11 Games to Play When Youre Finished With Red Dead Redemption 2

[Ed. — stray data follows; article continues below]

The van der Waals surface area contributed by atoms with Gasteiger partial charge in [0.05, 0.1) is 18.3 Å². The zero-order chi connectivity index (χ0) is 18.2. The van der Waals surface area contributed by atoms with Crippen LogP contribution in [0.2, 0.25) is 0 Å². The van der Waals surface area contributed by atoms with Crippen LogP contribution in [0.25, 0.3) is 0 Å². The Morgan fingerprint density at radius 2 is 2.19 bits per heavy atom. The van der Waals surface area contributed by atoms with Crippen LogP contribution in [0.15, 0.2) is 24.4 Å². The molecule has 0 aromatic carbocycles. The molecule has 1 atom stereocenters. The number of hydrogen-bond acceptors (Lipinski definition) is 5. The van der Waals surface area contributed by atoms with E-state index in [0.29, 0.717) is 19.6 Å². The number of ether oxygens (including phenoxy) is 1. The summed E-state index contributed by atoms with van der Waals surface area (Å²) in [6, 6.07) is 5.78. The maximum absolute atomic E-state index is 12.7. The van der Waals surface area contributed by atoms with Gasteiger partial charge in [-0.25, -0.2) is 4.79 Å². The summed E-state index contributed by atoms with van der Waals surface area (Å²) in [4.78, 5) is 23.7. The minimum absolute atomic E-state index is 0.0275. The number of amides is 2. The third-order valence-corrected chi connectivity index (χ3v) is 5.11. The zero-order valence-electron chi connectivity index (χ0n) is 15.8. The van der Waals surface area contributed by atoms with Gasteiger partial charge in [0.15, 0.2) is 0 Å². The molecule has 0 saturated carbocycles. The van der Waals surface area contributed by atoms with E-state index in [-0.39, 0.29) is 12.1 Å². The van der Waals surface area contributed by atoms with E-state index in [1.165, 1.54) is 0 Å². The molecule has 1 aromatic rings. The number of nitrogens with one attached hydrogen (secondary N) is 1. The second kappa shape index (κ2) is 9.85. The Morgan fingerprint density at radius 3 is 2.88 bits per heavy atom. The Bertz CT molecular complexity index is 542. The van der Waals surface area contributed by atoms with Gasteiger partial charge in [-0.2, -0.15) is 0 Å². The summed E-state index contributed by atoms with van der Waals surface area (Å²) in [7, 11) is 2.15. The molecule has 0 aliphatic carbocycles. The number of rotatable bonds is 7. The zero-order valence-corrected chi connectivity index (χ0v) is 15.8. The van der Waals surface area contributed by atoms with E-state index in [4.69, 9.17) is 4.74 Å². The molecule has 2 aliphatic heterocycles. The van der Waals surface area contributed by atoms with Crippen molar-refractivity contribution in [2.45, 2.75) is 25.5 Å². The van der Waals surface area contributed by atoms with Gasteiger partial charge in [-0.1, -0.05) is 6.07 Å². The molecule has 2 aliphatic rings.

first_imgStay on target ‘Red Dead Online’ Finally Fully LaunchesThe Actual Pinkertons Are Suing the Makers of ‘Red Dead Redemption 2’ Let’s be frank: unless you’re some kind of machine, Red Dead Redemption 2 is going to keep you busy for a really long time. Once you finish the storyline — which is epic in its own right — Rockstar cuts you loose to wander the Old West (and East, technically) and do whatever you want for as long as you want. But all good things must come to an end, and eventually you’re going to be well and truly done with the game. But if your thirst for Western adventure isn’t slaked, we’ve got you covered. Here are 11 excellent games that scratch some of the same saddle itches as Red Dead Redemption 2.Lead And GoldJudging from Rockstar’s tremendous success with Grand Theft Auto Online, it’s only a matter of time before we get a multiplayer version of RDR 2 to waste time in. Until that day, though, why not pick up 2010’s Lead and Gold: Gangs of the Wild West, an underrated co-op shooter that featured six game modes and four classes, each of which had different weapons. One interesting twist was the “synergy” effect, which provided class-based bonuses for staying in proximity to your teammates. It’s not a terribly imaginative game but it’s polished and still fun if you can find people to play with.Get it HereCall of Juarez: GunslingerUbisoft’s Call of Juarez series had a pretty dire third installment, so the developers corrected course and went back to the Old West for the fourth game, Gunslinger. The player takes the role of bounty hunter Silas Greaves, who regales patrons at a dingy tavern with stories of his most incredible adventures. You play through them in flashback form, and as Silas’s audience challenges the historical accuracy of his retellings, the environment changes around him — a pretty cool way to use the “unreliable narrator” trope in gameplay. The shooting is fast and smooth, with the extra Duel mode letting you test your speed and accuracy in a series of one-on-one showdowns.Get it HereMad MaxWhile not set in a traditional Old West environment, the 2015 Mad Max game has a lot of similarities. You’re on your own in a vast, open space with lots of stunning vistas and a whole bunch of really dirty people who don’t care whether you live or die. Instead of a horse, you have Max’s trademark heavily modified Ford Falcon XB GT car, which you can soup up with parts and labor as you freely explore the wasteland. It’s not as opaque and narrative-heavy as Red Dead but has a similar feeling of being overwhelmed by the scale of the world around you, plus very satisfyingly gory car combat.Get it HereFreddy Pharkas: Frontier PharmacistLet’s dip into the retro bins for this comedic adventure developed by Leisure Suit Larry‘s Al Lowe for Sierra On-Line in 1993. The titular character retired from gunslinging after getting his ear shot off, but when a mysterious developer starts buying up the town of Coarsegold he must get to the bottom of the mystery. The 90s saw Sierra get into richer multimedia, with the characters in the game fully voiced and original opening and closing songs written by Josh Mandel. One interesting tidbit is that Sierra released two distinct versions — the floppy disc release, which omits the voice and songs, has way more jokes crammed into the text and dialogue.Get it HereWild Guns ReloadedThe original Wild Guns came out in 1994 for the Super Nintendo as a third-person shooter in the vein of CABAL, where the player controlled an avatar who could move left and right and shot into the screen aimed at a reticle. The aesthetic was something unique and bizarre, combining over-the-top anime and sci-fi influences with an Old West setting, and it was a whole pile of fun. Natsume brought back the game in 2016 as an enhanced remaster featuring additional stages, enemies, player characters and even four-player co-op. It’s a weird Western but a solid one.Get it HereHunt: ShowdownWe’re always a little nervous about recommending Early Access games to you, dear reader, but Hunt: Showdown is stable and fun enough that the risk is worth it. This competitive PVP game with heavy PVE elements casts you as a bounty hunter in the swamps of 1890s Louisiana, paid to take down hideous monsters while you deal with other hunters looking to take the job. It’s a wildly atmospheric first-person shooter that requires you to pay close attention to the environment to survive, from hunting down your quarry to setting up the kill. And once you prevail, the real fun begins: you need to escape the swamp with proof and all the other players are working to stop you. It’s a little more fantastic than RDR but equally atmospheric and cool.Get it HereWesterado: Double BarrelledOne of the more interesting things about Red Dead Redemption II is how deliberately primitive the control system is. Life in the Old West was difficult and time-consuming, and if you enjoyed the feeling of having to do everything your damn self, Westerado will bring you that in spades. The retro-looking title manages to do a solid job of simulating a real-feeling world, where the decisions you make and the people you kill on your quest to avenge your family have real consequences. Because the culprit is different each time, you’ll want to replay this one and see just what kind of chaos you can elicit.Get it HereHard WestFor a more strategic experience, plug in oddball turn-based tactics game Hard West, developed by CreativeForge Games. Drawing inspiration from the XCom series, the game puts you in control of a squad of gunmen over short campaigns that pit you against both other desperadoes and Satanic entities from the pit of Hell. The game goes heavy on atmosphere, with eerie ghost towns, lonely prairies and abandoned mines hosting your combats. Throw in a clever character-building system that lets you customize your cowboys in a wide variety of ways and you’ve got a solid time sink.Get it HereFallout: New VegasYou’re probably hype for Fallout 76, but if you want a more Western post-apocalyptic experience, why not take a trip back to New Vegas? Set in the American Southwest after nuclear war, the environment is probably pretty close to the way it was before the Gold Rush, only with more mutants. As the Courier, you need to transport a package across the Mojave to New Vegas, but on the way you get caught up in all sorts of nonsense. It’s got a similar feel to RDR with a massive world full of things to do like gambling and crafting, as well as a reputation system that determines how people interact with you.Get it Here12 Is Better Than 6Most Western games take their visual inspiration from the classic movies of the genre – lots of sun-dappled vistas and mud-brown frontier towns. The developers of recent indie success 12 Is Better Than 6 went in a… different direction. The top-down action will remind you of Hotline Miami, but all the artwork is hand-drawn in black and white for an experience like playing through a kid’s notebook doodles. You play an escaped Mexican slave on the warpath for revenge across a number of innovative, violent missions with satisfying gunplay and an array of weapons.Get it HereA Fistful Of GunIf you’re on the market for something a little shallower, 2015 indie title A Fistful Of Gun might be more your speed. The creation of New Zealand developer Paul Hart, it’s a top-down shooter that features eleven different characters, each with their own individualized control scheme and weaponry. One makes you flick the joystick to shoot, another wields two pistols, each of which is fired with a different button – you get the idea. This might feel gimmicky at first, but it’s a clever way to extend replayability and polish different skillsets. The game is also wickedly hard, with limited lives and no continue feature pushing the old-school arcade comparisons.Get it HereMore on Geek.com:‘Red Dead Redemption 2’ Isn’t Boring108 More Characters We Want Confirmed for ‘Super Smash Bros. Ultimate’The Complete History of Platform Gameslast_img read more